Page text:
It is in this way that the Antichrist is actually laboring in the service of the Creator, and it could not be otherwise. Understanding this, we can see that certain sayings of Christ, such as ‘resist not evil’ and that ‘evil must come’, are statements about the nature of evil and its beneficial function according to the Divine Will.

Having said all of this, we do feel compelled to offer a disclaimer to ward of certain misunderstandings. The above doctrine pertains to evil as viewed from the point of view of metaphysics, which is to say, beyond the level of the personal and as it would seem ‘in God’s eyes’. To adopt this point of view is not in any way to nullify the opposing point of view, equally valid, which is that of human experience. From the point of view of man, evil is still evil and is experienced as contrary to God’s will and an affliction: the point is not to pretend that the murder and starvation of innocent children is ‘good’ or that we must cease to hate it: the point is rather to acknowledge that by transcending the human point of view we are able to comprehend certain mysteries that would otherwise baffle us. The challenge is always to retain our proper relation to the human state (perceiving evil as evil) while at the same time gaining an appreciation for the Divine Will, which encompasses all things and is beyond any kind of good-evil dualism, but rather embraces all and directs everything toward an ultimate Good.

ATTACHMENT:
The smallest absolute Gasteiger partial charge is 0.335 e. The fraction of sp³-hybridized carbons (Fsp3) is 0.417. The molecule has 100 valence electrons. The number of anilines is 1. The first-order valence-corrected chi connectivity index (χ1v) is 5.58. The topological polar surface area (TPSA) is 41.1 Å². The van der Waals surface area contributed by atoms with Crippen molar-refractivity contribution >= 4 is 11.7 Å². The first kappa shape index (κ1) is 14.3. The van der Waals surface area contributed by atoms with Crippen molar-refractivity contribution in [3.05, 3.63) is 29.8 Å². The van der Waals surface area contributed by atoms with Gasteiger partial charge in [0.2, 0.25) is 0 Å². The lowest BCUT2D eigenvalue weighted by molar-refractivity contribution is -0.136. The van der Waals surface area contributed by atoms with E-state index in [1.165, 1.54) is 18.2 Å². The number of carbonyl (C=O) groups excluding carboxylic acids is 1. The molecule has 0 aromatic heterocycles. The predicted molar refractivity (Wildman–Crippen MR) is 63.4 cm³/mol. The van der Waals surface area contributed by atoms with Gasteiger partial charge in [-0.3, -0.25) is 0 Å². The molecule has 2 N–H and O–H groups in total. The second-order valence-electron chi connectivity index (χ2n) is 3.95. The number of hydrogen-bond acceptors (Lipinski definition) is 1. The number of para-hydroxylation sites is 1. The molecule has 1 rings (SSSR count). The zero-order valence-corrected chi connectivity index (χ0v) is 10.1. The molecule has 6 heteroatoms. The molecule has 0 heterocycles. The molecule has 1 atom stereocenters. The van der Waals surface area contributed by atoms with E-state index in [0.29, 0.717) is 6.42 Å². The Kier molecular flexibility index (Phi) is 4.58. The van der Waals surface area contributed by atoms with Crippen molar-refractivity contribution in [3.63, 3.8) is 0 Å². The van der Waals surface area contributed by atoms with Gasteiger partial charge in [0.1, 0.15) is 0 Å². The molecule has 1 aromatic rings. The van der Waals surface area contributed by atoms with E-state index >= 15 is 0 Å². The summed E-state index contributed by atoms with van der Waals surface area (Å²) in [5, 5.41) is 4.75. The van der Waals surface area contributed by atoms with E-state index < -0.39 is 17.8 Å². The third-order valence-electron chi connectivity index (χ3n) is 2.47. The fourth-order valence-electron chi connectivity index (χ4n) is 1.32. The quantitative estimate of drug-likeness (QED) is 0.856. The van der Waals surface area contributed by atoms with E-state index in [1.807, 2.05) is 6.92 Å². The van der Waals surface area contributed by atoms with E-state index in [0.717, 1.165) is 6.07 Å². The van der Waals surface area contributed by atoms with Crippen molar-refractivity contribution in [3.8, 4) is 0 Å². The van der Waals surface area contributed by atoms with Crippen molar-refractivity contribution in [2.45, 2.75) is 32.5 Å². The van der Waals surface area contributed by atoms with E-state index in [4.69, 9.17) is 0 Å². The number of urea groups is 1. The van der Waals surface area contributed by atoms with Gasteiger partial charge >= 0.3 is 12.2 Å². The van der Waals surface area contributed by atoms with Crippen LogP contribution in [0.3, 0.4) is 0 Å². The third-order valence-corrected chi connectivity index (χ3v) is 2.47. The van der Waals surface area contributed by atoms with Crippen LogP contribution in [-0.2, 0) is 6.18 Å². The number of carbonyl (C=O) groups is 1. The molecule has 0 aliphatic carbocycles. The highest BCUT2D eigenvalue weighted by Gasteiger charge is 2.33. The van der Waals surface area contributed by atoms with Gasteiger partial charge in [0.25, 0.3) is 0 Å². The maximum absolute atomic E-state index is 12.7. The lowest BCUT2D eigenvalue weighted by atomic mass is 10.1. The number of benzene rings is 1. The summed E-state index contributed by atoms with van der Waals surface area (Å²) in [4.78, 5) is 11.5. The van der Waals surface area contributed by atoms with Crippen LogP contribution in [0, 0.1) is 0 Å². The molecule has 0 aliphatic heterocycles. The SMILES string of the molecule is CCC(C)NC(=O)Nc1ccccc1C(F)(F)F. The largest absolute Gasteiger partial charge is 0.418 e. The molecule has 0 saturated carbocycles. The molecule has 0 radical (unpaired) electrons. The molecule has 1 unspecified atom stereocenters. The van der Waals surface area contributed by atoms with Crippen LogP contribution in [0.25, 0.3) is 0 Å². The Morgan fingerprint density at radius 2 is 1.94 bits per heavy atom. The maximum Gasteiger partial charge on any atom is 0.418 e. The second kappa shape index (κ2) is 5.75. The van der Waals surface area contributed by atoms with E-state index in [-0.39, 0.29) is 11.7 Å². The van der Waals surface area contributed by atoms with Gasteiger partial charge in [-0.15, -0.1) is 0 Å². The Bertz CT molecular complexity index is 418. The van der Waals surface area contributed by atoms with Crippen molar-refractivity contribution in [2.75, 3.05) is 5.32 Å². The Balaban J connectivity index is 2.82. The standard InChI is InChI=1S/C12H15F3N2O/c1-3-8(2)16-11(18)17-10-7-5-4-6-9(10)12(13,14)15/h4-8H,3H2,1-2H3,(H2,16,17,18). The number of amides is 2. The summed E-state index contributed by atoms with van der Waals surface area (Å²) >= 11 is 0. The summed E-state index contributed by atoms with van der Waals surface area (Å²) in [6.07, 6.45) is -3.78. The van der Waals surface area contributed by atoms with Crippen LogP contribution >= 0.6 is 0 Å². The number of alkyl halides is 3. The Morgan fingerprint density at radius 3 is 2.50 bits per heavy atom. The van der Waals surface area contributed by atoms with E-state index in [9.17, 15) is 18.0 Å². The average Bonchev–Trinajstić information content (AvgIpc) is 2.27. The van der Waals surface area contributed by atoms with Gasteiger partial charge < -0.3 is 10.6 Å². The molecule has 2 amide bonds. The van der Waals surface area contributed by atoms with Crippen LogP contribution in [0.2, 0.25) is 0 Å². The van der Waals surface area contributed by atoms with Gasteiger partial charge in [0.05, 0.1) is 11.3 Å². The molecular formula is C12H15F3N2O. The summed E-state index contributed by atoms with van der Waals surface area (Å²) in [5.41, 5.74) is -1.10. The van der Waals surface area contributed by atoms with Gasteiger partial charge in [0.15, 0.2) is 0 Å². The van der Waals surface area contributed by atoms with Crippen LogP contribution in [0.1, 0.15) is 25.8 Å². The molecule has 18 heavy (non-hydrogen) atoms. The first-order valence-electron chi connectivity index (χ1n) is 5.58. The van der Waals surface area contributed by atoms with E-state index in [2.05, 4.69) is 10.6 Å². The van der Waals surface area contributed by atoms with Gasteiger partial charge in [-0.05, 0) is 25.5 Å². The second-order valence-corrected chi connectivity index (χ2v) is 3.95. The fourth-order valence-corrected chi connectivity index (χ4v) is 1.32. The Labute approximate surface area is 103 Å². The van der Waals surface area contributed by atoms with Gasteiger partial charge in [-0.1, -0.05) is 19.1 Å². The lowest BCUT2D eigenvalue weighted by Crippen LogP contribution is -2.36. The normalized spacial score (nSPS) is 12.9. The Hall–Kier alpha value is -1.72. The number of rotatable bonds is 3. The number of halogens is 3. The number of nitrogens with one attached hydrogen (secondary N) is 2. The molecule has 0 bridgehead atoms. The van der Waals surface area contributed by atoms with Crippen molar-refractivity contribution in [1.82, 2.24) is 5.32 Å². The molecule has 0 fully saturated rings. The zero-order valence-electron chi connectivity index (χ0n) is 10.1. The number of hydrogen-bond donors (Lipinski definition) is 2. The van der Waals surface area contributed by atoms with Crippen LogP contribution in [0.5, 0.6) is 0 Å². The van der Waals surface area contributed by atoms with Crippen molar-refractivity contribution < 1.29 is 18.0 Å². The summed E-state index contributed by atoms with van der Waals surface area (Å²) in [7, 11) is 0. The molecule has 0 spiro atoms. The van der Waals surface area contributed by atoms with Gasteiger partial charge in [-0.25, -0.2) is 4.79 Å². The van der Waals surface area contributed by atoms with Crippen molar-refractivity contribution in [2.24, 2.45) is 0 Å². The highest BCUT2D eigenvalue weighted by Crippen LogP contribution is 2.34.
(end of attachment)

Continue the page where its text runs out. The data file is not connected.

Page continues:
If this doctrine causes you to dismiss the sufferings of your fellow man on the grounds that ‘God wills it’, then we can say that you have failed to integrate both points of view and ought to fall back on the more conventional, strictly human, doctrine of evil as ‘contrary to God’s will’. One must never sacrifice one’s humanity in an attempt to reach some perverse, pseudo-esoteric understanding of cosmology. On the contrary, it is a question of understanding how the more Divine truths can be accepting while also retaining a healthy identification with the human condition in which we are situated, and a health empathy with our fellows. That is the challenge, and it is difficult—that is your warning about this doctrine, and you should take great care that you conceive of it properly lest you slip into error about such an important concept as the nature of evil and its necessarily differing relation to God, on the one hand, and man, on the other.

We can summarize this last warning by observing that although Christ said that ‘evils must come’, he also said: ‘woe to the man through whom they come!’ We are not absolved of moral responsibility just because evil is necessary to complete the manifestation of God: evil is still ‘the great wall’ that separates us from Him, and the true horror of evil is that if we do not overcome it, or permit Christ to overcome it for us and within us such that it is He who lives in us and not ‘ourselves’, and if in the end the wall remains and we have never ‘died to sin’, then all that has been said still remains true: evil, that which is not God, will still be extracted and discarded as refuse, and we will have become part of that refuse. The horror of evil and its consequences thus remain, even if envisioned as a necessary purifying force operating in the cosmos: woe to the one who is himself the stain to be removed.